Teach the Earth > Structural Geology > Structure, Geophysics, and Tectonics 2012 > Teaching Activities > Investigating Plate Tectonics with Google Earth

Investigating Plate Tectonics with Google Earth

Beth Pratt-Sitaula, UNAVCO

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This activity was selected for the On the Cutting Edge Exemplary Teaching Collection

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This page first made public: Jun 1, 2012


Students examine data sets of topography, bathymetry, volcano location, earthquake location and size, and ocean floor age in Google Earth to determine the location and attributes of different types of plate tectonic boundaries.



Developed for introductory level earth science and society course for honors college students. Could be used in most any introductory geoscience course, but it may take more time with non-honors-level students.

Skills and concepts that students must have mastered

Students have read about plate tectonic boundaries from USGS's Dynamic Earth pdf and had short lecture on the topic with demonsrtation. One topic I emphasized was that plate tectonics is driven by downward pull of descending tectonic plates.
They have completed two short homework assignments prior to doing this activity.
1) Short familiarization exercise with Google Earth.
2) The Math You Need module on unit conversions (module on rates would also have been appropriate). http://serc.carleton.edu/mathyouneed/index.html
(The need for this could be eliminated by removing the calculation questions from the assignment. I was using these exercises to underpin quantitative skills needed in later assignments.)

How the activity is situated in the course

The activity is early in the first half of the course. It is the first larger assignment for credit. The understanding of plate tectonics gained in this exercise underpins the earthquakes and related hazards section of the course.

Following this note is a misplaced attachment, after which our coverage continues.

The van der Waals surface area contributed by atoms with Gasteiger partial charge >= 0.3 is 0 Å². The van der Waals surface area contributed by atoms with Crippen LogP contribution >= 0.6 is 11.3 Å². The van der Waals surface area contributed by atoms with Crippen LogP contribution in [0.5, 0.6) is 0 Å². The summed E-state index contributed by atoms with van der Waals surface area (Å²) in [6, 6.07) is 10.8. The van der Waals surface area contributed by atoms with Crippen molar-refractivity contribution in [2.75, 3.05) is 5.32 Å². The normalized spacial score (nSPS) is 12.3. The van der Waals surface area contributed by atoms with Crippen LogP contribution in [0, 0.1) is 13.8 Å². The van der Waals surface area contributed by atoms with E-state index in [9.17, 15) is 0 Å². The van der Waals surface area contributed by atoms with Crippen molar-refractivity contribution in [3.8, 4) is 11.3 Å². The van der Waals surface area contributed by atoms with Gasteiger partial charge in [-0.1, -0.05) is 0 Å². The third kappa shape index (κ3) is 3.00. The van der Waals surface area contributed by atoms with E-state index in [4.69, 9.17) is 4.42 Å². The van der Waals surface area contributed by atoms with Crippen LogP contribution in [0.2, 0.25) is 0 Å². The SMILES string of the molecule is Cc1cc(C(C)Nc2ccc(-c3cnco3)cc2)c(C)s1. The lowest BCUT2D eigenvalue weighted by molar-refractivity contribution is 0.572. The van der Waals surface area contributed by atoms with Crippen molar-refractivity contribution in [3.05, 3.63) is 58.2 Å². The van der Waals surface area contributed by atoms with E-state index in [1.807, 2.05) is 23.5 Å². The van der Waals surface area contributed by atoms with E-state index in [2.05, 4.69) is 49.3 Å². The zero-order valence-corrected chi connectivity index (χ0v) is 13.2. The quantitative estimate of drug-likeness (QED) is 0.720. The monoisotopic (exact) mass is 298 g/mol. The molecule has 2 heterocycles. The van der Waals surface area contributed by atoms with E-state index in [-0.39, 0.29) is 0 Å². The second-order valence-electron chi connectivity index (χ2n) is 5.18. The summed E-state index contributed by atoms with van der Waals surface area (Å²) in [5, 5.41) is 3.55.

Prior to jumping into the assignment, the class has had a discussion (a gallery walk works well) about what they KNOW about plate tectonics and geohazards and what they WANT to know about these topics. We discuss how prepared (or generally underprepared) they feel to ensure the safety of themselves and their families/friends. It generally comes out that few students are confident about their understanding of the regions geology and hazards (other than very vague ideas about volcanoes and earthquakes). I highlight how plate tectonics is the binding theory that helps us understand the type of geology in so many parts of the world and it can help us be better prepared for geohazards and other geoscience issues.


Content/concepts goals for this activity

Students will know the different types and characteristics of plate tectonic boundaries.
Students will know the basic locations and frequency of different types of plate boundaries.

Higher order thinking skills goals for this activity

Students will be able to analyze multiple geoscience data sets to determine the attributes at different types of plate boundaries.
Given an unfamiliar boundary, students will be able to identify what type it is by analyzing its characteristics.
Based on earthquake data, students will be able to determine which boundaries have the greatest earthquake hazard.